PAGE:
Select the best answer. For the first three questions, assume both a 120/240V and a 480Y/277V service drop feed a building at two sets of distribution equipment (one for each voltage) located adjacent to each other.

1. For general loads, how many sets of service conductors could you install from this equipment? There are no overcurrent devices. Assume the equipment serves a single occupancy.

a. One
b. Two
c. Three
d. Six
e. Seven
f. Twelve
g. Thirteen

2. How many would you get if there were a fire pump fed from this equipment? Use the first question’s answers.

3. How many would you get if the equipment supplies a mixed-use building, with the single-phase service for five units of multifamily housing with a common alarm system, and the other service for commercial purposes (assuming no other loads)? Use the first question’s answer set.

4. Assuming 75°C copper conductors and terminations, what is the minimum size service entrance conductor allowable for a single-circuit load, such as a telephone booth?

a. No. 14
b. No. 12
c. No. 10
d. No. 8
e. No. 6

5. Assume a gas-heated cottage has a general–purpose lighting circuit, laundry circuit, bathroom receptacle circuit, and two small-appliance branch circuits, with a total load of 8400VA. What’s the smallest allowable 120/240V service for this building?

a. 35A
b. 40A
c. 60A
d. 100A

6. Which of the following devices could you use (within an enclosure) to splice No. 6 service conductors?

a. Twist-on wire connectors
b. Hydraulic-crimped butt splices
c. Landing lugs
d. Split-bolt connectors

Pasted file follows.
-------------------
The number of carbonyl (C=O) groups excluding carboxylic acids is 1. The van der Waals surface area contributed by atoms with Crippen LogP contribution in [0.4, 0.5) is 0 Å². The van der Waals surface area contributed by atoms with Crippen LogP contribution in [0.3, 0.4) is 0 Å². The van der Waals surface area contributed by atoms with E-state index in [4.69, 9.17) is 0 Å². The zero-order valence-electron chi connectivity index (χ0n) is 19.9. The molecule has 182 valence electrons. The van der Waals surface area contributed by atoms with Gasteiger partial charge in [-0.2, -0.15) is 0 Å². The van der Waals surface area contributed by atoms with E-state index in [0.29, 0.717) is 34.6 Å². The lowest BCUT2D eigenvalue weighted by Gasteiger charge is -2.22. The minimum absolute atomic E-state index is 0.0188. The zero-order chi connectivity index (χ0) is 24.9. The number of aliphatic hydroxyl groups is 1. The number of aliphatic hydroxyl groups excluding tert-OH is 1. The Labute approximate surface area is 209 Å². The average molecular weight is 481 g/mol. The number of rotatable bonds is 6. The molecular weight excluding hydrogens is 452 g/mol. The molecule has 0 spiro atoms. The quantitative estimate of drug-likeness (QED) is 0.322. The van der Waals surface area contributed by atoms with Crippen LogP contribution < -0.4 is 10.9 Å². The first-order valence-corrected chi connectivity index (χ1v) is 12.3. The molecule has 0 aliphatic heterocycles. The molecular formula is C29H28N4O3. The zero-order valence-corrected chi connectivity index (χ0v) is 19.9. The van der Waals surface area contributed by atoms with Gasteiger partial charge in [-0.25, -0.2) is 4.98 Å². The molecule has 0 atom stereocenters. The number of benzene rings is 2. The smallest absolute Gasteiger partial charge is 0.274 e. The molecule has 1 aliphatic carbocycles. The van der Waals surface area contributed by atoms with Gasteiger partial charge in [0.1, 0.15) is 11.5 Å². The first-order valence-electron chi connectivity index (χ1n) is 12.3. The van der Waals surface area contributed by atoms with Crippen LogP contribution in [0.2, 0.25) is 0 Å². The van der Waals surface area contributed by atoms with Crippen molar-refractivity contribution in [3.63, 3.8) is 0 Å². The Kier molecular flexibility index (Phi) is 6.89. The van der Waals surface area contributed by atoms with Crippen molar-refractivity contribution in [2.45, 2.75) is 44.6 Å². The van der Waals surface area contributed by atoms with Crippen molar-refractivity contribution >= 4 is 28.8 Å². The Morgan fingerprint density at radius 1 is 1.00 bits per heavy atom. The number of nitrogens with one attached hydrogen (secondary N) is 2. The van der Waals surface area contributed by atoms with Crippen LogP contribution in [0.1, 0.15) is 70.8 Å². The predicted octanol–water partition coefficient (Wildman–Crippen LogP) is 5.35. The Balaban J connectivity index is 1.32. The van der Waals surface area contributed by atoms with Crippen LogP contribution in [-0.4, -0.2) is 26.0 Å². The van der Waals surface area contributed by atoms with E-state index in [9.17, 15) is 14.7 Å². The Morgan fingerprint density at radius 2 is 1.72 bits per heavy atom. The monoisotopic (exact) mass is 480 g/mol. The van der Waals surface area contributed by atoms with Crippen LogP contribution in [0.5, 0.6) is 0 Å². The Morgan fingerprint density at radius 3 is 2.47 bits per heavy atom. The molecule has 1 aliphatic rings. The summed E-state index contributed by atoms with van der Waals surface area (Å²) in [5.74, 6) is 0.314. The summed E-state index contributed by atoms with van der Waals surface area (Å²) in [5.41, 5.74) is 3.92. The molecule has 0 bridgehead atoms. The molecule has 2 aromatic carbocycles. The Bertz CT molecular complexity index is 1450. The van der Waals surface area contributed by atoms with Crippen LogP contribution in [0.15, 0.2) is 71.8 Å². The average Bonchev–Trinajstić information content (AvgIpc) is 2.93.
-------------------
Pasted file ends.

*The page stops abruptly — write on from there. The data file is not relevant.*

e. Two of the above
f. More than two of the above

7. Which of the following wiring methods could you not use to wire a service riser above a meter socket. The socket sits above a small section of lawn adjacent to a walkway running between the garage and a single-family house.

a. SE cable
b. Schedule 40 PVC rigid nonmetallic conduit
c. Schedule 80 PVC rigid nonmetallic conduit
d. Two of the above
e. All of the above
f. None of the above


Answers and Discussion

1. b, Sec. 230-2(d); Sec. 230-40. You can always supply a building with multiple classes of service through separate services, each following the basic rule in Sec. 230-40. None of the exceptions applies here.

2. c, Sec 230-40 Ex. 5. Long overdue, this section now correlates with long-standing allowances in Sec. 230-82 for special loads permitted to be tapped from the principal service conductors. In this case, the fire pump load adds one to the total allowable number of service entrance conductor sets. Note that the reference (in the exception) to item “(3)” is an erratum in the first printing and has been corrected for subsequent printings; it should refer to “(4)”.

3. e, Sec. 230-40 Ex. 1 and 4. The first exception allows for a set of conductors to each occupancy: The fourth allows for the additional set you’ll need to install to the common area panel for the multifamily housing as covered in Sec. 210-25.

4. a, Sec. 230-42(b). Instead of the No. 12 minimum historically required, the 1999 NEC deleted all special sizing rules at this point, in favor of referring to Sec. 230-79. This causes some unexpected results, and this question is a good example. Sec. 230-79(a) requires a minimum disconnecting means of 15A for these circuits, and that effectively drags the minimum size downward from No. 12 to No. 14.

5. d, Sec. 230-79(c). Although this load profile would have qualified for generations for a 60A service, the 1999 NEC concluded the number of qualifying houses that might use this allowance was dwindling to the vanishing point. Now, the minimum size is 100A.

6. e, Sec. 230-46. Although you have a lot more flexibility in tapping service conductors in the 1999 NEC, you do need to use clamped or bolted connections. The phrase “clamped or bolted” also appeared in the 1996 NEC (in former Ex. 1) in the context of metering equipment. For underground connections, you need to use a splicing kit specifically listed for that duty.

7. f, Sec. 230-50(a). A cable riser above a lawn at a single-family home would be an unlikely subject for physical damage. The former wording, which specifically mentioned walkways, now only refers to a likelihood of damage. The inspector makes this determination in the field, but if you could use Type SE cable anywhere on this property, it would probably be here.